Exploring the Spiritual and Moral Light and Dark Sides of Musical Experience and Appreciation

Authors: David Carr
Publication:  Philosophy of Music Education Review
Publication volume & date:  v. 18(2), Fall 2010.
Abridged Absrtract:

Moral Significance has been attributed to music from antiquity: for example, both Plato and Aristotle made much of the power of music to influence and shape moral character. However, it would also seem often assumed that music and musical experience have some kind of spiritual significance or value for human development. The present paper sets out to explore this possibility further by asking: first, where it is possible to make sense of spiritual development in a non-reductive way… and second, what sort of qualities capacities, or dispositions might distinctively spiritual qualities be?

In this article, Mr. Carr raises some interesting questions about music, spirituality, and education. Unfortunately, he offers few answers or original opinions. Though he never blatantly says morality must have a Christian basis, Carr uses criticism of what he calls “un-tethered spirituality” to espouse the belief that true spirituality and morality arises from a religious context, though he does little to substantiate this claim. Instead, he argues that un-tethered spirituality “gives rise to some very awkward questions about how… [it] might be conceived or apprehended.” The tacit argument here is that a Christian-based definition of spirituality is, if nothing else, easier to manage. Although this may be true to some degree (however, let’s remember that there are many interpretations of “Christian values”), it does not mean that a Christian-based definition of morality should be the yardstick by which all of humanity (or music) should be measured. After all, how moral is it to impose one’s religious beliefs on others? The simple fact that secular spirituality raises thorny philosophical issues does invalidate it.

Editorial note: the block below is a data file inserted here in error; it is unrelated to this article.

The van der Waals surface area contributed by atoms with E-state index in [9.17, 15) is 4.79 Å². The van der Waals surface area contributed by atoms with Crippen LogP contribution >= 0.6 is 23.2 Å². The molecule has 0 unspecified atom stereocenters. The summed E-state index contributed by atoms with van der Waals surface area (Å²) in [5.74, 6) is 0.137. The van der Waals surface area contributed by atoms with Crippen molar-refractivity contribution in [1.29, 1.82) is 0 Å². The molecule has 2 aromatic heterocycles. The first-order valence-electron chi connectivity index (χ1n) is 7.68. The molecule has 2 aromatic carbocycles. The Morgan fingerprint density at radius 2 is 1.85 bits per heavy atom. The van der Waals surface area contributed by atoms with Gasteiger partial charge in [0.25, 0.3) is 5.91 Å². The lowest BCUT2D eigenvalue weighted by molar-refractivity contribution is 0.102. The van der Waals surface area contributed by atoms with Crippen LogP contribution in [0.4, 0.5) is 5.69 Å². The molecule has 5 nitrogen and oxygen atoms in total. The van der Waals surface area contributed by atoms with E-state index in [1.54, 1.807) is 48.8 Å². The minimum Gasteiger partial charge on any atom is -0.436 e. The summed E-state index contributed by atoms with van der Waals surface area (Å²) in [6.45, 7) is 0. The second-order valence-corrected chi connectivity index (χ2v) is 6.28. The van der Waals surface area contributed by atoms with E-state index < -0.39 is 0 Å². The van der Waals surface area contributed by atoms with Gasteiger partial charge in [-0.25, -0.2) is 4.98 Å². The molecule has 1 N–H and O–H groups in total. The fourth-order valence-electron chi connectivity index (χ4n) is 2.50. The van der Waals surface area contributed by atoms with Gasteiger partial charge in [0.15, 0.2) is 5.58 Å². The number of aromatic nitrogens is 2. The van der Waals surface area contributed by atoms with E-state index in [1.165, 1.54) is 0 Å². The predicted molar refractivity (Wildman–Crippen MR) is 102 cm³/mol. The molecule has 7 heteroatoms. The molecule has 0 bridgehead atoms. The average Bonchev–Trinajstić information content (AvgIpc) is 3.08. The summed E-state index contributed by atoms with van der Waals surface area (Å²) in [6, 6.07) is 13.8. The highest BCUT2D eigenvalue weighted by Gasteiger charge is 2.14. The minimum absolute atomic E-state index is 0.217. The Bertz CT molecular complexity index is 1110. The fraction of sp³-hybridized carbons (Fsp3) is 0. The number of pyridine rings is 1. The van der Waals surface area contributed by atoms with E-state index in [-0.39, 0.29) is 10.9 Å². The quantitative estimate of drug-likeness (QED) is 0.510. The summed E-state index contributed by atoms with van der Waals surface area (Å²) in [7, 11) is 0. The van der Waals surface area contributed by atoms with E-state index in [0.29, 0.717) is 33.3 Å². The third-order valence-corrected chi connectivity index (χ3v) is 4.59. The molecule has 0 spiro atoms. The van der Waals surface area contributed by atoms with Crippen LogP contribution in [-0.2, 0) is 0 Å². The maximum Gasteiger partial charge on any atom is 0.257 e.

Mr. Carr also discusses issues of intention versus interpretation, such as in the music of Wagner, and explores why he believes the Rolling Stones are “the very epitome of spoiled middle-class white boys using what is at least an honest (albeit limited) musical idiom to strike self-indulgent poses.”

This is a thought-provoking, although obviously biased and rambling essay on spirituality and music.

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